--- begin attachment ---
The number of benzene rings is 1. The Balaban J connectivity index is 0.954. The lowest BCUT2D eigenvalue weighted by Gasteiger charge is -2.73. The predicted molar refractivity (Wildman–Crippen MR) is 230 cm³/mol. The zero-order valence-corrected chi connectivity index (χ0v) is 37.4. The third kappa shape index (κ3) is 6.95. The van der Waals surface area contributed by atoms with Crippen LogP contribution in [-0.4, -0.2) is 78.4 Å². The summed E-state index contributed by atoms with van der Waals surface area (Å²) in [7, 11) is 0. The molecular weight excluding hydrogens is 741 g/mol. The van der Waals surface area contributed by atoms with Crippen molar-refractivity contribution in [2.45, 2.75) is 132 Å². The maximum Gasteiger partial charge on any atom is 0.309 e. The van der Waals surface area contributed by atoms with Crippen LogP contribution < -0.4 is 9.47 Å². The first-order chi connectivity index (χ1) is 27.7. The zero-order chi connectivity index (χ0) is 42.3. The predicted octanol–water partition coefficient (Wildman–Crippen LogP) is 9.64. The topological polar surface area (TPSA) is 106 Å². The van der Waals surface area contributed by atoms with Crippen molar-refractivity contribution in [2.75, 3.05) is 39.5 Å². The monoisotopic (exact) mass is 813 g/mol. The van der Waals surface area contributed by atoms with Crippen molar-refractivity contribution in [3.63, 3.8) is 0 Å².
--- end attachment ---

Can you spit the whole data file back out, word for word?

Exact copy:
The number of benzene rings is 1. The Balaban J connectivity index is 0.954. The lowest BCUT2D eigenvalue weighted by Gasteiger charge is -2.73. The predicted molar refractivity (Wildman–Crippen MR) is 230 cm³/mol. The zero-order valence-corrected chi connectivity index (χ0v) is 37.4. The third kappa shape index (κ3) is 6.95. The van der Waals surface area contributed by atoms with Crippen LogP contribution in [-0.4, -0.2) is 78.4 Å². The summed E-state index contributed by atoms with van der Waals surface area (Å²) in [7, 11) is 0. The molecular weight excluding hydrogens is 741 g/mol. The van der Waals surface area contributed by atoms with Crippen molar-refractivity contribution in [2.45, 2.75) is 132 Å². The maximum Gasteiger partial charge on any atom is 0.309 e. The van der Waals surface area contributed by atoms with Crippen LogP contribution < -0.4 is 9.47 Å². The first-order chi connectivity index (χ1) is 27.7. The zero-order chi connectivity index (χ0) is 42.3. The predicted octanol–water partition coefficient (Wildman–Crippen LogP) is 9.64. The topological polar surface area (TPSA) is 106 Å². The van der Waals surface area contributed by atoms with Crippen molar-refractivity contribution in [2.75, 3.05) is 39.5 Å². The monoisotopic (exact) mass is 813 g/mol. The van der Waals surface area contributed by atoms with Crippen molar-refractivity contribution in [3.63, 3.8) is 0 Å².